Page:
I love this song, and I'm so appreciative of all the positive feedback I've been getting, both in person and through social media. Thank you so much! And if you haven't seen I entered this song in a competition to win money so I can record new music (like this song). So I've put a link down at the bottom where you can vote and support your girl.
From me, with love, to you,
Just in case you guys didn't notice, today is the 2-year anniversary of the release of my album, The Blue Book Project. Obviously, over the last two years things have changed. It would be more concerning if things hadn't changed. But usually, I take moments like this to reflect back on a period of time that has passed and how I've grown and what I've learned. However, I'm changing it up a bit.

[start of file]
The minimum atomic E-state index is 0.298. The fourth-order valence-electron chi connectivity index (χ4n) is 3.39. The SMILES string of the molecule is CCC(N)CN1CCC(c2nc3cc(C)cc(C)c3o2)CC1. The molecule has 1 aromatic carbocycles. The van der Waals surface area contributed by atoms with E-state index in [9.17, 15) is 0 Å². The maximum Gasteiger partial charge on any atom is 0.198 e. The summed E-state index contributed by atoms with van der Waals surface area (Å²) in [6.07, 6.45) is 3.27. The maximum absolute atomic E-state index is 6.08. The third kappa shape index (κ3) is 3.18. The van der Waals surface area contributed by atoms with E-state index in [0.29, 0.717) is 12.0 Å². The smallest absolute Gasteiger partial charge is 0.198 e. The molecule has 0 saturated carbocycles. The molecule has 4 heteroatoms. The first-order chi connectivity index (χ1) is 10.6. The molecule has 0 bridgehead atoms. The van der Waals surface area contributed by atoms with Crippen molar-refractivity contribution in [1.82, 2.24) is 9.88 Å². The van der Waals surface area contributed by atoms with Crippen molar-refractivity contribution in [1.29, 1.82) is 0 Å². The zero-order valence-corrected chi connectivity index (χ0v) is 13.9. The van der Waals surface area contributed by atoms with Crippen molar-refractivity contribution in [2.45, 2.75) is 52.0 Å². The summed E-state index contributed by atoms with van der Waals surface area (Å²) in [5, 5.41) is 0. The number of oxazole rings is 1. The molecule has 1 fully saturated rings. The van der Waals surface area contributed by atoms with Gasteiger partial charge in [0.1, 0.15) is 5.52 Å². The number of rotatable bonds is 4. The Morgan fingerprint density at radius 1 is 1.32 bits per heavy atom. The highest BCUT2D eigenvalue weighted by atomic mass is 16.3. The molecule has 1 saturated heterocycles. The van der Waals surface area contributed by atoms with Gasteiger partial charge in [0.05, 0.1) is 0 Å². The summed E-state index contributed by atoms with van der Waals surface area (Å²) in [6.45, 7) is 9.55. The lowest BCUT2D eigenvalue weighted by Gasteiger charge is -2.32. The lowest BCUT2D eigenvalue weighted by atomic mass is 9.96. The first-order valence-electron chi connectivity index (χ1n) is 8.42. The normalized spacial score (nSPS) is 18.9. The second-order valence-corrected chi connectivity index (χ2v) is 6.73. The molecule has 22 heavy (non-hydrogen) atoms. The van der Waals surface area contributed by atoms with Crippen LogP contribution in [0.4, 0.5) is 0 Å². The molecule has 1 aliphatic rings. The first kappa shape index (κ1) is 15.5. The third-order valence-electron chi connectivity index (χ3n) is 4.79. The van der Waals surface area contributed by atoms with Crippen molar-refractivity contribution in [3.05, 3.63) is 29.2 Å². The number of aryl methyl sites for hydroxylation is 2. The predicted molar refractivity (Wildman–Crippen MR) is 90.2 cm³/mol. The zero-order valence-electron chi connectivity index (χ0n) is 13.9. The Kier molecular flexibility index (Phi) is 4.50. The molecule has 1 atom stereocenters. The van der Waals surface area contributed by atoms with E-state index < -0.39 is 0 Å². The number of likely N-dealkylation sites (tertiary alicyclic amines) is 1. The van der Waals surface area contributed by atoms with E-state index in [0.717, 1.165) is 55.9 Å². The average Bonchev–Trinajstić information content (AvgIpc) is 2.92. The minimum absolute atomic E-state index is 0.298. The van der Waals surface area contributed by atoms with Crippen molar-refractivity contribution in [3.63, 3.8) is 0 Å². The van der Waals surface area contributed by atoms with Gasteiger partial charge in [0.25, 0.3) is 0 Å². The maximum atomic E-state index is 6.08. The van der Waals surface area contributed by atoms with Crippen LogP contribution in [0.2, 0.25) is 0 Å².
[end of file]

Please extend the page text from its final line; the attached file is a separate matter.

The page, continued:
I'm using this time and this amazing platform I've been given to say thank you. So often I reflect on what I've done, it can get lost in the process that there are other people in this relationship. That I can only do the things I do so long as there are people to receive them.
For two years I have been figuring out what I'm doing. Trial run after trial run of designing a website, writing a blog and trying to figure out what to post on Instagram. Trying to find photographers and booking shows. Writing music and picking what's good enough to share has all been up to me. And I've made mistakes. I've posted the wrong edit of a photo, got times mixed up for events and forgotten the words on stage at least once. I'm learning and so many of you have been so patient as I iron out the life I'm living and I am so greatly appreciative. I can guarantee that I'm learning from my mistakes, just as I can guarantee that I'll make more (and hopefully learn from those as well).